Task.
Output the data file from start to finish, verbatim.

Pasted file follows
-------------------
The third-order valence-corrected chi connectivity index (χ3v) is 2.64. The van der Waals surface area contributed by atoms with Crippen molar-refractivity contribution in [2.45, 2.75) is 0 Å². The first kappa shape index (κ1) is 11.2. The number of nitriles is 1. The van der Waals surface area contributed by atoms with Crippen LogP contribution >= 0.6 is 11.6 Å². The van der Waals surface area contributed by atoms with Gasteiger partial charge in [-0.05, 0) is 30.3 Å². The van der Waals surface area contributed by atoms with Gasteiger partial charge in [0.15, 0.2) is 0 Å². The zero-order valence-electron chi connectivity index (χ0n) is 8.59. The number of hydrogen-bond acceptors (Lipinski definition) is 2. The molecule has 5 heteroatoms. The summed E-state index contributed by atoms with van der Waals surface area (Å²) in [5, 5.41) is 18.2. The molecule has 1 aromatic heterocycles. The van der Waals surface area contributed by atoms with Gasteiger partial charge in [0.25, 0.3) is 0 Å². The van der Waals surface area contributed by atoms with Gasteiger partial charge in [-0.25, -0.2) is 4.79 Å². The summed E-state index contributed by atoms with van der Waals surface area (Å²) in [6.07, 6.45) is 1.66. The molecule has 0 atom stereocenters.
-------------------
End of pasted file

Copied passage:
The third-order valence-corrected chi connectivity index (χ3v) is 2.64. The van der Waals surface area contributed by atoms with Crippen molar-refractivity contribution in [2.45, 2.75) is 0 Å². The first kappa shape index (κ1) is 11.2. The number of nitriles is 1. The van der Waals surface area contributed by atoms with Crippen LogP contribution >= 0.6 is 11.6 Å². The van der Waals surface area contributed by atoms with Gasteiger partial charge in [-0.05, 0) is 30.3 Å². The van der Waals surface area contributed by atoms with Gasteiger partial charge in [0.15, 0.2) is 0 Å². The zero-order valence-electron chi connectivity index (χ0n) is 8.59. The number of hydrogen-bond acceptors (Lipinski definition) is 2. The molecule has 5 heteroatoms. The summed E-state index contributed by atoms with van der Waals surface area (Å²) in [5, 5.41) is 18.2. The molecule has 1 aromatic heterocycles. The van der Waals surface area contributed by atoms with Gasteiger partial charge in [0.25, 0.3) is 0 Å². The van der Waals surface area contributed by atoms with Gasteiger partial charge in [-0.25, -0.2) is 4.79 Å². The summed E-state index contributed by atoms with van der Waals surface area (Å²) in [6.07, 6.45) is 1.66. The molecule has 0 atom stereocenters.